On the issues
Board of Aldermen candidates opine on PAC, commuter rail, property revaluations at Rotary
“I’ve been a leader in Nashua, and I know how to move Nashua toward a better future,” the former Board of Aldermen member told those attending the Monday Rotary Club of Nashua meeting.
Fred Teeboom, Clemons’s opponent in the March 5 special election to fill a vacant alderman-at-large seat, told Rotarians his reputation as a “good watchdog for taxpayers” and for “holding government accountable” are some reasons voters should return him to the Aldermanic Chamber.
Either Clemons, an alderman-at-large from 2008-11 and the Ward 6 alderman for the 2016-17 term, or Teeboom, an alderman-at-large from 1993-97 and again from 2005-09, will finish out the term of the late Brian McCarthy, which runs through Dec. 31, 2021.
McCarthy, a 25-year veteran of the board, was alderman-at-large and board president when he unexpectedly died Nov. 5.
Teeboom, of 24 Cheyenne Drive, said he considers his work on the Broad Street Parkway project his biggest accomplishment as an alderman. He said he agreed with the proposal to scale down the project from a four-lane parkway to two lanes.
Teeboom also told Rotarians he “pushed for the creation of the local access and educational channels,” referring to the Government TV 16 and Nashua ETV channels that carry local events and most city and school district meetings.
For Clemons, of 188 Ash St., spearheading the creation of the Downtown Improvement Committee ranks as his most significant accomplishment.
Formed in 2011, the committee advises aldermen “on how to spend downtown funds, to promote economic development, put on events,” he said. “Today, you can see those results. I’m proud to have led that accomplishment.”
Prompted by questions asked by Rotarians Tony Martinez and Ernie Jette – the latter of whom is Ward 5 alderman – the candidates expressed their positions on the downtown Performing Arts Center project.
Teeboom said he initially opposed the funding aspect of the project, referring to the $4 million endowment that had to be raised before the city could begin the project.
But when aldermen amended the resolution to also allow the use of tax credits to fund the endowment, Teeboom said, “that put us on the right track.”
Clemons was a bit more pointed, saying the reason the matter went to voters was “because the board of aldermen refused to listen to their constituents.”
Residents “were begging us to get this built,” he said of the PAC. “It was quick thinking on my part,” he said of his suggestion the matter be put to voters.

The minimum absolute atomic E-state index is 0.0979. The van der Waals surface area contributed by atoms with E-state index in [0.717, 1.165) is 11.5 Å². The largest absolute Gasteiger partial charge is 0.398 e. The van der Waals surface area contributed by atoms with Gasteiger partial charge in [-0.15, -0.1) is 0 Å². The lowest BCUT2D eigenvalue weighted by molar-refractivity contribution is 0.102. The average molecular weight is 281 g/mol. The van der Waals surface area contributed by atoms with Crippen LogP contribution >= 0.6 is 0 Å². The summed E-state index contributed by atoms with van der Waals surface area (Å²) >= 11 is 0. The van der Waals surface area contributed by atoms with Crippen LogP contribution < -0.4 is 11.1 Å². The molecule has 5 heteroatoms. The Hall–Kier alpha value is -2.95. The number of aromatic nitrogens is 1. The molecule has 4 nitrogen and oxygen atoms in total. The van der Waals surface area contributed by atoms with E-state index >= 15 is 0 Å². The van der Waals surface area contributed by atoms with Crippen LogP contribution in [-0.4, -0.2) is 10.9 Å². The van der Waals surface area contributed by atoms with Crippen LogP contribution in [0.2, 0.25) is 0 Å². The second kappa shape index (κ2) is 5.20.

Solidly behind the PAC project since the start, Clemons said Nashuans should understand, “This is an investment in our city … It’s a project that’s going to draw people to the center of our city for years to come.”
Meanwhile, Teeboom said his main priority, if elected, would be to “take a closer look at how the reevaluation happened,” referring to last year’s citywide revaluation that triggered an outcry from many residents and property owners.
“What happened? Was it fair?” he said, adding that he would also bring the controversial spending cap issue back into the spotlight.
Clemons, meanwhile, said two of his priorities tied for most urgent.
One would be “getting commuter rail to Nashua,” which would include supporting local officials as they work with the state “to get this done.”
Seeing the PAC through is his other priority, he said. “We need an anchor in our downtown so it remains vibrant,” he said. “Having a PAC here will accomplish that goal.”
On the topic of rail, Teeboom cautioned against spending time and money on conventional rail. “Let’s start thinking about new technology,” he said, adding that commuter rail as it’s known today “is a loser … we need a system that’s more efficient and less expensive.”
Clemons said if given the choice he’d prefer linking Nashua with the Massachusetts Bay Transportation Authority (MBTA), which, he said, offers “a more direct connection to Boston.” Regardless of the system, “the bottom line is we need to get a train to connect ourselves to Massachusetts and Boston.”
Also explored was the school district’s recent discussion over whether to spend upwards of $18 million renovating the city’s three middle schools or build a new one in the southern part of the city and close Elm Street Middle School.
Teeboom, in response, scolded aldermen for “missing a fantastic opportunity to buy the Daniel Webster College campus,” noting that its $12 million price tag is far below the estimated $50 million to $80 million needed to renovate the middle schools or build a new one.
“That was an opportunity lost. The board did not act when it should have,” he added.